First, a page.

Ancient worlds are being uncovered by extreme heat

Reject modernity, embrace tradition

Hero image in post
photo: Adri Salido/Anadolu Agency via Getty Images
Hero image in post
photo: Adri Salido/Anadolu Agency via Getty Images

Reject modernity, embrace tradition

By Megan Wallace15 Aug 2022
5 mins read time
5 mins read time

This is stating the obvious, but it's getting kinda hot in here. With heatwaves sweeping across Europe, temperatures are reaching above 40 degrees celsius in places like the UK, Portugal and France. Not to be dramatic but chaos is ensuing, with forest fires and droughts across the continent. And for us Brits, chronically unused to heat and underprepared for summer weather, every aspect of our lives – from our jobs to our sex lives – has been impacted.

Obviously, when thinking about the rising temperatures and what they mean for our future, it is hard to not become overwhelmed by eco-anxiety. We would be lying if we were to claim to have successfully repressed our climate fears to fully enjoy this blast of vitamin D and Martin Parr-style staycation weather. This underlying ecological dread is what makes the "hunger stones" or "Hungersteine” cropping up across rivers in Germany and the Czech Republic such a mood.

Resurfacing due to this summer's extreme heat, these ancient stones were embedded into river beds during times of drought as a warning to future generations. Marking the water level, they memorialise the hardships of centuries past and are designed to advertise that the community currently seeing them will likely face famine due to water shortages and dry conditions. Common through the 15th to 19th centuries and found in rivers like the Elbe and Danube, several of the stones were uncovered during the summer of 2018 and, four years later, they're now back.

Images of the hunger stones have been circulating on Twitter after German reporter Olaf Koens tweeted images of the stones on 11 August, describing the artefacts as "horrifying" and "macabre", as well as highlighting a stone bearing the chilling warning "if you see me, weep". We didn't imagine this on our 2022 moodboard but, tbh, they make sense.

These aren't the only relics shored up by this summer's extreme weather. As recently compiled by Bloomberg, the heatwaves hitting Europe and other corners of the world over the course of 2022 have uncovered once-forgotten histories from the distant and near past.

One of the recently re-discovered historic gems is located in Derbyshire's Chatsworth House. In the estate formerly owned by the 1st Duke of Devonshire, a lawn in the grounds of the stately home has been scorched by recent heat in order to unveil an ornate garden that dates back to 1699. Bridgerton fans and regencycore girlies, hold onto your crinoline! Documented via drone footage, the lawn now shows signs of the flower beds and winding paths which once flourished before the area was covered over with grass in 1730.

Chatsworth House

And, as is the case with the hunger stones mentioned above, the depleting water levels in rivers and bodies of water across the globe have been leading to some pretty interesting (only occasionally gruesome) findings.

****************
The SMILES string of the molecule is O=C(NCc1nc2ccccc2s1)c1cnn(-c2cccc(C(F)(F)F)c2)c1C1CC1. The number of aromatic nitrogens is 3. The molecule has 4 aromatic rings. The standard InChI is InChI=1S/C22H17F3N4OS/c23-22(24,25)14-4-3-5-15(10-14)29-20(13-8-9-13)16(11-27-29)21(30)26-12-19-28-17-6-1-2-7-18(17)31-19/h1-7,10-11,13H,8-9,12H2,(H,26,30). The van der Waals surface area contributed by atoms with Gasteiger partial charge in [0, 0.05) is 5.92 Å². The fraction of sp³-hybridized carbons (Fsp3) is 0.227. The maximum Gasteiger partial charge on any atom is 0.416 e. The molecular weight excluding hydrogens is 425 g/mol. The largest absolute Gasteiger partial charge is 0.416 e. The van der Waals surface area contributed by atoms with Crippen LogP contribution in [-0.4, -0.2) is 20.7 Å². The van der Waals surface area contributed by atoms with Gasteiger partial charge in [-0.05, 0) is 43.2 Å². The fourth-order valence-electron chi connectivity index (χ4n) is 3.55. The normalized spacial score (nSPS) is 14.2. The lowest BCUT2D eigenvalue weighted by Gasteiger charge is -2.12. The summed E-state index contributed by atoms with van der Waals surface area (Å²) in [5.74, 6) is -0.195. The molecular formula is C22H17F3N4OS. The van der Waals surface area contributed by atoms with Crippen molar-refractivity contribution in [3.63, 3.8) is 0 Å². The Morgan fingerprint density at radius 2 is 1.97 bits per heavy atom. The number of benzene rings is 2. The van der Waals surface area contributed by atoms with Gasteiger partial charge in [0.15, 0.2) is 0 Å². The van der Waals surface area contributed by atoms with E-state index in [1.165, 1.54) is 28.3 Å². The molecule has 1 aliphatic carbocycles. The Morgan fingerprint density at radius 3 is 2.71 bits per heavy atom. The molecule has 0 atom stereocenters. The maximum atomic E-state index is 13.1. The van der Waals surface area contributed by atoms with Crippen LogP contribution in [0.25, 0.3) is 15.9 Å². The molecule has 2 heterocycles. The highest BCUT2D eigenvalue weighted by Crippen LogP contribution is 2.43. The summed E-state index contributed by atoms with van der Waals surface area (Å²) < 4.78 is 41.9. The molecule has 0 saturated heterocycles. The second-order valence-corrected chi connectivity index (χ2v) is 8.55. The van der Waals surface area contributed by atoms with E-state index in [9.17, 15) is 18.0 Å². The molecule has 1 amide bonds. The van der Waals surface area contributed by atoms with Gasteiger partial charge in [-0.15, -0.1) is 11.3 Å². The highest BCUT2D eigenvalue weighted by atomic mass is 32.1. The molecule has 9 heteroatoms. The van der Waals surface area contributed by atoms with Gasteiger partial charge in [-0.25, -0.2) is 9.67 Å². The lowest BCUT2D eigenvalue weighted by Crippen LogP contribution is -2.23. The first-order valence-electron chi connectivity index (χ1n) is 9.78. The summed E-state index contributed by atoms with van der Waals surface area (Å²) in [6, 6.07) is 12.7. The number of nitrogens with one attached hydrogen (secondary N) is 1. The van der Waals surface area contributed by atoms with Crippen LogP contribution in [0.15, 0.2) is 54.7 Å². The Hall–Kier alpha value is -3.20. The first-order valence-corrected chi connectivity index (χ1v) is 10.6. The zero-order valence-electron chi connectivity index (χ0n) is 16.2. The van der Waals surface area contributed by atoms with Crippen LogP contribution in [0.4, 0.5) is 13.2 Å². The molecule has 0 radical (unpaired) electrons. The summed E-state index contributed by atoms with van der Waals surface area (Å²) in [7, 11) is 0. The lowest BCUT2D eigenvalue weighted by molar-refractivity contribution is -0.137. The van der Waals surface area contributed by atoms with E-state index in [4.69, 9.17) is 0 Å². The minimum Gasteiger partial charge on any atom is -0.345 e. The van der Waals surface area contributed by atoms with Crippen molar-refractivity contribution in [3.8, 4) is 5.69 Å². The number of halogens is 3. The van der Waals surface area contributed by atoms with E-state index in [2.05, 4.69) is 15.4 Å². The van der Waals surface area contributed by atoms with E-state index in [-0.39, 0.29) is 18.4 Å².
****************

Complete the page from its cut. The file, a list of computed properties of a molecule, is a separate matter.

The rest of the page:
Over in Italy, the country's River Po is facing its worst drought in seventy years, with parts of the river bed completely dried up. The crisis has been ongoing since July and some unusual slices of history have been uncovered during that time. Among them is a 164 foot barge which was sunk in 1945, during World War II. According to a report by Reuters earlier this month, this wasn't the only bizarre memento uncovered from the war. A previously submerged bomb resurfaced on 25 July in the northern village of Borgo Virgilio, causing panic and drama. A controlled explosion was carried out on 7 August by military experts, which required 3000 people to be evacuated from the surrounding area.

Stateside, Nevada's Lake Mead has been emptying out its secrets as the temperatures continue to rise across the world. NPR reports that due to the dangerously low water levels, a total of four sets of human bodily remains have been found: including one that has been identified as a homicide, with the body found in a barrel. Yikes! Similar to the River Po, a World War II landing craft was also discovered.

Lake Mead | Mario Tama/Getty Images
River Po | Emmanuele Ciancaglini/Ciancaphoto Studio/Getty Images

On the more fantastical side of the spectrum, once-hidden settlements have been uncovered due to rising temperatures and a lack of rainfall in Iraq and Spain. In the former instance, the 3400-year-old city of Zakhiku was discovered by German and Kurdish researchers in Iraq's Mosul reservoir earlier this year. The excavation team shocked to discover well-preserved walls made of sun-dried mud bricks. Turns out, the planet's loss is archaeologists' gain.

Over in the Spanish region of Galicia, a former town from a much more recent corner of history was uncovered in February of this year. Once called Aceredo, the settlemen has been submerged by a dam since 1992 and re-emerged after 30 years underwater after an extreme drought dried out the Alto Lindoso reservoir.

Admittedly, all these discoveries aren't much of a silver lining to impending climate doom, but we'll take what we can get...

Alto Lindoso reservoir | Adri Salido/Anadolu Agency via Getty Images
Kemune | Universities of Freiburg and Tübingen/Kurdistan Archeology Organization, KAO
Kemune | Universities of Freiburg and Tübingen/Kurdistan Archeology Organization, KAO